HP and VMware have announced a slew of new integrated storage, desktop and connectivity solutions. The aim is to help customers deploy virtualisation solutions in a converged infrastructure framework ready for cloud computing. The vendors have combined VMware vSphere Essentials Plus with the HP P4000 Virtual SAN Appliance (VSA) to provide backup and recovery with shared storage capabilities, putting SMEs on the right path to cloud-based services. HP StorageWorks Enterprise Virtual Array (EVA) Cluster has also been verified to work with VMware vSphere, to enable midsize companies to consolidate more virtualised storage.
IDC says public IT cloud services revenue to hit $55.5 billion by 2014
Worldwide revenue generated from public cloud services is forecasted to reach $55.5 billion in 2014, according to research from analyst IDC. In 2009 such services generated $16 billion worldwide. The firm claims this rapid growth rate is more than five times the projected increase for traditional IT products.
Cisco shares plans to strengthen its data centre space
Cisco has revealed its plans to strengthen its market in the data centre space, and is adopting a more simplified approach with its Unified Computing System (UCS) and fabric-based computing model. The company also revealed details about its second-generation UCS, which is designed to be more scalable with additional compute and I/O management capabilities.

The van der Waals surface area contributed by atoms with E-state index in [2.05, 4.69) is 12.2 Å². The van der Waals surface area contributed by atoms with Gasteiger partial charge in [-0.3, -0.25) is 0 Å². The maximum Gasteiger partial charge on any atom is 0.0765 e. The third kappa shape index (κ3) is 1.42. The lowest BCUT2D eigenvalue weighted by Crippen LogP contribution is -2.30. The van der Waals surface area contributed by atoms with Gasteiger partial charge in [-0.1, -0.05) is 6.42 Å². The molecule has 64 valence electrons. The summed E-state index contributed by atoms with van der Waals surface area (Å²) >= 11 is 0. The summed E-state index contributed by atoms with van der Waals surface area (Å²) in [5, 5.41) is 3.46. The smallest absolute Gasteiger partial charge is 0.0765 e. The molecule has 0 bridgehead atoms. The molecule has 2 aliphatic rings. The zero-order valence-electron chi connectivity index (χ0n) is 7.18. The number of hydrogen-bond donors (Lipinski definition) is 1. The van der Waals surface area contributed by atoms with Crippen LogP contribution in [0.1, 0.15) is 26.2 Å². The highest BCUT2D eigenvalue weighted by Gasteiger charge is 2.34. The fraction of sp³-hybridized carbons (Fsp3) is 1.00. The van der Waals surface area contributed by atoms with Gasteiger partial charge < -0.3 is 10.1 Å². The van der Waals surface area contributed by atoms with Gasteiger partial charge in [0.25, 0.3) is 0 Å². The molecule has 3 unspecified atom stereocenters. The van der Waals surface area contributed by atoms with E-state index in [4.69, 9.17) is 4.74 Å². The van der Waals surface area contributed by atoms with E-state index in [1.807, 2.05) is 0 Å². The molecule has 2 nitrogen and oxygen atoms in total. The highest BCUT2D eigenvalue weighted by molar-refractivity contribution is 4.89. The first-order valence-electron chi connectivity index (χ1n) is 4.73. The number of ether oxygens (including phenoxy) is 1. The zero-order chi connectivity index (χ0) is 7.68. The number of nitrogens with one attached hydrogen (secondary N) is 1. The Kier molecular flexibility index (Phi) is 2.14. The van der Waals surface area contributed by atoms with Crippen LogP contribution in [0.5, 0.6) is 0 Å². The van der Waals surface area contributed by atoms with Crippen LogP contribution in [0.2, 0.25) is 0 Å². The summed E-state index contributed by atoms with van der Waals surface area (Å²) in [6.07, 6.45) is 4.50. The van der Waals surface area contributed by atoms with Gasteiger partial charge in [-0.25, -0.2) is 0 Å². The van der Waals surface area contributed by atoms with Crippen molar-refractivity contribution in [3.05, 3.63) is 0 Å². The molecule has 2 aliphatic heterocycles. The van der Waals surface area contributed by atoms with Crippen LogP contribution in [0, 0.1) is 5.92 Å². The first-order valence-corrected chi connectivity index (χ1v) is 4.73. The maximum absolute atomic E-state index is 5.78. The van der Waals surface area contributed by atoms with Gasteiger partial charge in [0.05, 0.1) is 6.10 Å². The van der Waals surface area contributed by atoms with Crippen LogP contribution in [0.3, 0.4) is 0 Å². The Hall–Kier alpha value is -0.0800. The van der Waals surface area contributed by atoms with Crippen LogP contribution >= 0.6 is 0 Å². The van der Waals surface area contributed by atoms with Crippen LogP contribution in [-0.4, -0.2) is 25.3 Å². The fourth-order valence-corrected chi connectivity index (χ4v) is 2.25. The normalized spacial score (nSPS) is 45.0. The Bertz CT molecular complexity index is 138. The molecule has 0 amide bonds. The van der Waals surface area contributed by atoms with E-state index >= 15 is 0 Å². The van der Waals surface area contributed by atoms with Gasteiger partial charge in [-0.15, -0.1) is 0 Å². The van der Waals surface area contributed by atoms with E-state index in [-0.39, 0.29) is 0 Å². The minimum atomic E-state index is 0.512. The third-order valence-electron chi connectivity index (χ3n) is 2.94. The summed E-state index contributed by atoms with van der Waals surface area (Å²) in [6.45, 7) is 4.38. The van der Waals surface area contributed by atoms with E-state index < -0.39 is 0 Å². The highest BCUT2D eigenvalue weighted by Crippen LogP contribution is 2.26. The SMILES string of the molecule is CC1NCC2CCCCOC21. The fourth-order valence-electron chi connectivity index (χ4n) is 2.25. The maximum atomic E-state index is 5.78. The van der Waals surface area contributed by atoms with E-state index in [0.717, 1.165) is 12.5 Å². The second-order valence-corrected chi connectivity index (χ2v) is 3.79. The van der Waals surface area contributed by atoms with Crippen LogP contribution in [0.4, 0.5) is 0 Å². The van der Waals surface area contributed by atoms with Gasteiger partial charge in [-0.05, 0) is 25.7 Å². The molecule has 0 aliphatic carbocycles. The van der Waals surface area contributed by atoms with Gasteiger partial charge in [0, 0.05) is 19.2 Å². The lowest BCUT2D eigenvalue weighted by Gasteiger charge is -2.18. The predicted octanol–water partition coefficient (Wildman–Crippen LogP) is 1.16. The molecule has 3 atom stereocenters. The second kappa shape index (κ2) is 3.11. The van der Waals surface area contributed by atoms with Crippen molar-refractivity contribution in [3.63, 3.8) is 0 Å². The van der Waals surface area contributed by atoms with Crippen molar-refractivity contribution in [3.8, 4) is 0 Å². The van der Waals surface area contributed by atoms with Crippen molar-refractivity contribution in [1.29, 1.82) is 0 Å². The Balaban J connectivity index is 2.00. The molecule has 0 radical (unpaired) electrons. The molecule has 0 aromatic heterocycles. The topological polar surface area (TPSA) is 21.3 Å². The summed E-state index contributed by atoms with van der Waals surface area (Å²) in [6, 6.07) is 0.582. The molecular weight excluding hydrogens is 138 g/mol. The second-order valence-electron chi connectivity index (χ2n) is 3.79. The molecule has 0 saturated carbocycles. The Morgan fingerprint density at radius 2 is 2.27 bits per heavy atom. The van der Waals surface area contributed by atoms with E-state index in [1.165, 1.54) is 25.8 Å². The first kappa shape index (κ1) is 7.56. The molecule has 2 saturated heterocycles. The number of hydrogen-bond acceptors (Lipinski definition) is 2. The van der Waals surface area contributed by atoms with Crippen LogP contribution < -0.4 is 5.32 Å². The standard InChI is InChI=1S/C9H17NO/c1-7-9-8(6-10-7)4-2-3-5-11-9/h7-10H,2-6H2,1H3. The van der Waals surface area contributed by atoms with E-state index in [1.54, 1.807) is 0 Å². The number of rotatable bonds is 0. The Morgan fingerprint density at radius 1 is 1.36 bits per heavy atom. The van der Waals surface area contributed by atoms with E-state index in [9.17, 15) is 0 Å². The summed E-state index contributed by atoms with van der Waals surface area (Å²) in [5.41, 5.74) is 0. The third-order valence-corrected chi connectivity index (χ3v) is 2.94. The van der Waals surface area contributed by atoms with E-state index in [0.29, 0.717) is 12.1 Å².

VKernal reveals free storage assessment tool
VKernal, a capacity management for virtual environments vendor, has unveiled a free storage assessment tool. The VKernal StorageVIEW 1.0 is a desktop assessment tool which identifies the top five host/datastore pairs and their associated VMs with the highest amount of storage I/O latency. Within a VMware environment, StorageVIEW 1.0 supports SAN, iSCSI and NFS shared storage environments.
Opera chooses Dell for global server update
Browser firm Opera Software has selected Dell PowerEdge servers to use in its data centres in Iceland, Norway, Korea, China, Poland and the US. These data centres power Opera Mini and Opera Turbo services for more than 120 million users worldwide. Opera has opted to switch its servers to smaller models from Dell in a bid to cut power consumption and improve management. The firm is changing all six of its global server parks to Dell hardware for centralised management and easier maintenance access.
Kayleigh Bateman is the Site Editor of SearchVirtualDataCentre.co.uk.